Are liabilities interest rate sensitive?
YES, the present value of pension liabilities is extremely interest rate sensitive if you use market interest rates as discount rates. This is certainly true for private pensions under FASB (ASC 715) accounting regulations. Unfortunately, GASB allows for the return on asset assumption (ROA) to be used as the discount rate for Public pensions, which is not interest rate sensitive.
However, GASB 67/68 opened the door to market rates by bifurcating the discount rate such that the ROA is used until assets are exhausted, and then you must use a 20-year AA muni index yield. The Society of Actuaries (SOA), in their 2004 white paper “Understanding the Principles of Asset Liability Management”, made it clear that GASB accounting rules can distort economic reality and, as a result, assets cannot function effectively vs. liabilities.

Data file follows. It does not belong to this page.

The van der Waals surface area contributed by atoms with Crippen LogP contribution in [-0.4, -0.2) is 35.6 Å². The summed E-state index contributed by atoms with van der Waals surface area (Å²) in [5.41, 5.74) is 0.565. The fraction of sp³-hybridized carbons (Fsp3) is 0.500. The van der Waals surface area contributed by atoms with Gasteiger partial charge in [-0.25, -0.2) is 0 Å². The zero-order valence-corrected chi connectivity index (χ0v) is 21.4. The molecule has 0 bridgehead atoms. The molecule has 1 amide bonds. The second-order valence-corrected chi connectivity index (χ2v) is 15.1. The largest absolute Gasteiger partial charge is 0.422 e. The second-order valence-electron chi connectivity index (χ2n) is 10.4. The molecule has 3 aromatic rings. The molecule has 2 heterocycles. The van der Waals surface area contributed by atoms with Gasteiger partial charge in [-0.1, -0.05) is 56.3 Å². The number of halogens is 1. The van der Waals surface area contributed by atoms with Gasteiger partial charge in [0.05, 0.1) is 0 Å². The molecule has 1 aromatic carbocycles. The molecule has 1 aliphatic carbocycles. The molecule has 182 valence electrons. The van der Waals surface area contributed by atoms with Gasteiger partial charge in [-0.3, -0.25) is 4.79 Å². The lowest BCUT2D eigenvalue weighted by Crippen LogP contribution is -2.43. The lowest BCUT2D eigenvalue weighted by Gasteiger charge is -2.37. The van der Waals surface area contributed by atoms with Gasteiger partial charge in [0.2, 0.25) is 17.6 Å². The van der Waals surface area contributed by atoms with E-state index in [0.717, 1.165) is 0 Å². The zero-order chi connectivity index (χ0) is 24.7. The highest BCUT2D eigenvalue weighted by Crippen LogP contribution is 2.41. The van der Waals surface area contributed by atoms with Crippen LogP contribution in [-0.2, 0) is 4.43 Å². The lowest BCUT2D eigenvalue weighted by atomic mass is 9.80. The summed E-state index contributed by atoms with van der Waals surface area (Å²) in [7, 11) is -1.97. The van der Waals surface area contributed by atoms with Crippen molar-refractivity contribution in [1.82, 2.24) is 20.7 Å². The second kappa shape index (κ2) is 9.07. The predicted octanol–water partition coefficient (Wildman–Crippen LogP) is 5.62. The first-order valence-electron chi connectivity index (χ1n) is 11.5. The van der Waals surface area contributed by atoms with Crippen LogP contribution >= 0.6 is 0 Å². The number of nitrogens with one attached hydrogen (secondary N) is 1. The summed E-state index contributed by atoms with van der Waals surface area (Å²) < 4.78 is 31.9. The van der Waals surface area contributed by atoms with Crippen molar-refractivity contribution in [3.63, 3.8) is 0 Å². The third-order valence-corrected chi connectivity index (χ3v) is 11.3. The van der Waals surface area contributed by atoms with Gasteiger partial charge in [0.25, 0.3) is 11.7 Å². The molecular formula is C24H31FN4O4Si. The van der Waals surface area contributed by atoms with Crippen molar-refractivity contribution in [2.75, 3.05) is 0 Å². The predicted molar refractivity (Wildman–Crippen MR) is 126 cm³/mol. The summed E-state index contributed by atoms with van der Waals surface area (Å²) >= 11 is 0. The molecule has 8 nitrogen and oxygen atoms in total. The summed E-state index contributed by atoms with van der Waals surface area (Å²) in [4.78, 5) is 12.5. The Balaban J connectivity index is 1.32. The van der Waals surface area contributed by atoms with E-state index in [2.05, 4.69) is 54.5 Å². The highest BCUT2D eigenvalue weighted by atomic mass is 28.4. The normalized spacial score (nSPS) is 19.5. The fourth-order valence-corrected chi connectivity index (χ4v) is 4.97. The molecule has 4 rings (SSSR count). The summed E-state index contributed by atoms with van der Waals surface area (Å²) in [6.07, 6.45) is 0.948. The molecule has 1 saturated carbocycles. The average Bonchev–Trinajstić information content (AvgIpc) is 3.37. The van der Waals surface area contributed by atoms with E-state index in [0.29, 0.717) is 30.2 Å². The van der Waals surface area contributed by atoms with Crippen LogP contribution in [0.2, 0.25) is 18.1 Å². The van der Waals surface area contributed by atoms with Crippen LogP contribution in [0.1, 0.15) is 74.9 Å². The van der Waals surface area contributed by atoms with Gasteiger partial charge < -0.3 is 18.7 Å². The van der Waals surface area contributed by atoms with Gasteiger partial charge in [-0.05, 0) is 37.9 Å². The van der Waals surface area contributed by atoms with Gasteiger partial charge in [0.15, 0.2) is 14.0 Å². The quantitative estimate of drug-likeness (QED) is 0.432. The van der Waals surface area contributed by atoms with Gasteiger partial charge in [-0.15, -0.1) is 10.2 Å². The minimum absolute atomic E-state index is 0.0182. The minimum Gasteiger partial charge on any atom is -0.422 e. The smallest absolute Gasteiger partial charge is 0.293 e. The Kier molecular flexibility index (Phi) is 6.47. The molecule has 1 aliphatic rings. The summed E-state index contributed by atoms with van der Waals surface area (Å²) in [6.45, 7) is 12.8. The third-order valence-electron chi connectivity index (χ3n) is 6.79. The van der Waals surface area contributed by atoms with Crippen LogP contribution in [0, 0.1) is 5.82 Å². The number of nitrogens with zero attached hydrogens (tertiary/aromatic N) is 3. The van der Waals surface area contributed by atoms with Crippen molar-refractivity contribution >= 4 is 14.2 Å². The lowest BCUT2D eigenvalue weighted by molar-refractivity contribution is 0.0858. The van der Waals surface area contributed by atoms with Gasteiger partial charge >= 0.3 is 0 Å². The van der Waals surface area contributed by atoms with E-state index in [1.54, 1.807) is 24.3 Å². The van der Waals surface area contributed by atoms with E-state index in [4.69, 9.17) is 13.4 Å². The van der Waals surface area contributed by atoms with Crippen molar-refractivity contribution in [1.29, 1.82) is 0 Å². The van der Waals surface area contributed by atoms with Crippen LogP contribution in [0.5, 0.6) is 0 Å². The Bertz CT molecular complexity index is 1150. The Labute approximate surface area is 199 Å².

A current trend among public pension systems is to reduce the ROA, which increases the present value of liabilities. Just imagine that a 15-year duration public pension liability reduced its ROA by 50 basis points, from 8.0% to 7.50%, while market rates for AA corporates went up 50 basis points from 3.50% to 4.0%. The ROA method would show a liability growth of 15.5% leading to lower actuarial funded ratio and higher contributions. The AA corporate method would show a liability growth of – 4.0% enhancing the true economic funded status. Which one is right? The proper discount rate is the one that can settle the liabilities, one that you can buy to defease the liabilities. The ROA is not purchasable and should be removed as a discount rate by definition.